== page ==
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Drones are being employed for many purposes. Photography and business seem to be the two most popular uses for drones. Amazon is already planning to use drones to cut down on previously lengthy shipping times, and both consumers and businesses are also using drones in aerial photography. In addition, drones are being employed in industries such as agriculture to monitor crops, which could help developing countries in regards to food supplies. It comes as no surprise that drone enthusiasts would also use drones for competitive racing.

Drone racing is more than who crosses the finish line first. It also includes some tricks, similar to plane racing in the early days of aviation. “You flip upside down and then rotate,” said Steele Davis, a 25-year-old drone racer from Atlanta, Georgia. “So you’re inverted, but you’re being forced toward the ground because the props are still spinning.”

Drones are raced from a first person view. The pilots wear goggles that allow them to have a drone’s aerial view streamed from cameras, which allows the pilot to have the feel of being inside the drone itself. These visors are similar to headsets such as Oculus Rift, Google Glass and Microsoft HoloLens, and it’s possible that these headsets could be used in drone racing in the future.

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One of the first drone races was organized by French model aircraft association Airgonay, and drone racing quickly took off after videos were posted to YouTube and other video hosting sites. The U.S. National Drone Racing Championships is considered the first organized, large-scale drone racing competition. Over the last summer, 120 pilots from across the globe competed at the California State Fair for the fastest time in five laps and $25,000 in prizes. There was even a special freestyle session where pilots were judged on their creativity with drone maneuvers.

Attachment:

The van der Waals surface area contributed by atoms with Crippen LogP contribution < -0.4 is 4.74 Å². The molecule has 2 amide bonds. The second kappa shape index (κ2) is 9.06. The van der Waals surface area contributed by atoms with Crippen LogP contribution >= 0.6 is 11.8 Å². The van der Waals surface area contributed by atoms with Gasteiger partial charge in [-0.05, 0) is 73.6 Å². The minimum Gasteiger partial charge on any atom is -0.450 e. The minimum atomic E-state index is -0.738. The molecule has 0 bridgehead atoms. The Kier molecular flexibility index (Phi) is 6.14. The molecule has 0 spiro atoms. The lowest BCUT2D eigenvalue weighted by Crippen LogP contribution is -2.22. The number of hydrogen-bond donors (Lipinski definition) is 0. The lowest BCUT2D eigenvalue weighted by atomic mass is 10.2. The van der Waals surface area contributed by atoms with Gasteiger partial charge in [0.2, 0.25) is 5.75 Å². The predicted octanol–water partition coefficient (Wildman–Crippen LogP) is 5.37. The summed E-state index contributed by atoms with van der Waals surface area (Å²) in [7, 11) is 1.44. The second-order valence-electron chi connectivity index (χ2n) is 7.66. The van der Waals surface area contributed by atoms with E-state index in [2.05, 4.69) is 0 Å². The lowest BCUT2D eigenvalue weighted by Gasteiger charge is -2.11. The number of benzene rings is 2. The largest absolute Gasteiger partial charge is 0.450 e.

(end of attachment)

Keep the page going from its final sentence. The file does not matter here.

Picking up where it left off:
Australian Chad Nowak won the competition, with Davis taking second. “Everybody was racing in different countries, but this was the first official international one that put it on the map,” said Scot Refsland, CEO of RotoSports, the company that organized the event. Germany, the United Kingdom and Canada have also hosted their own drone racing events as well.

RotorSports is planning another drone racing world championship, DroneWorlds, in Hawaii from October 17-22, 2016. It has been reported that more than 300 pilots from at least 35 countries will compete for $200,000 in prize money. “With the drone nationals, the drone world championships and little events everywhere popping up, it’s becoming a very competitive sport,” said Swiss pilot Raphael “Trappy” Pirker, who is noted for his ability to perform aerial tricks with drones. “There’s an opportunity for people to turn a hobby into a business and fly professionally.”

With drones becoming one of the most popular gadgets in the world and sought after by both consumers and businesses, there could also be the possibility of company-sponsored drone racers, similar to the system NASCAR uses. This would be a huge step in drone racing becoming an actual recognized sport.

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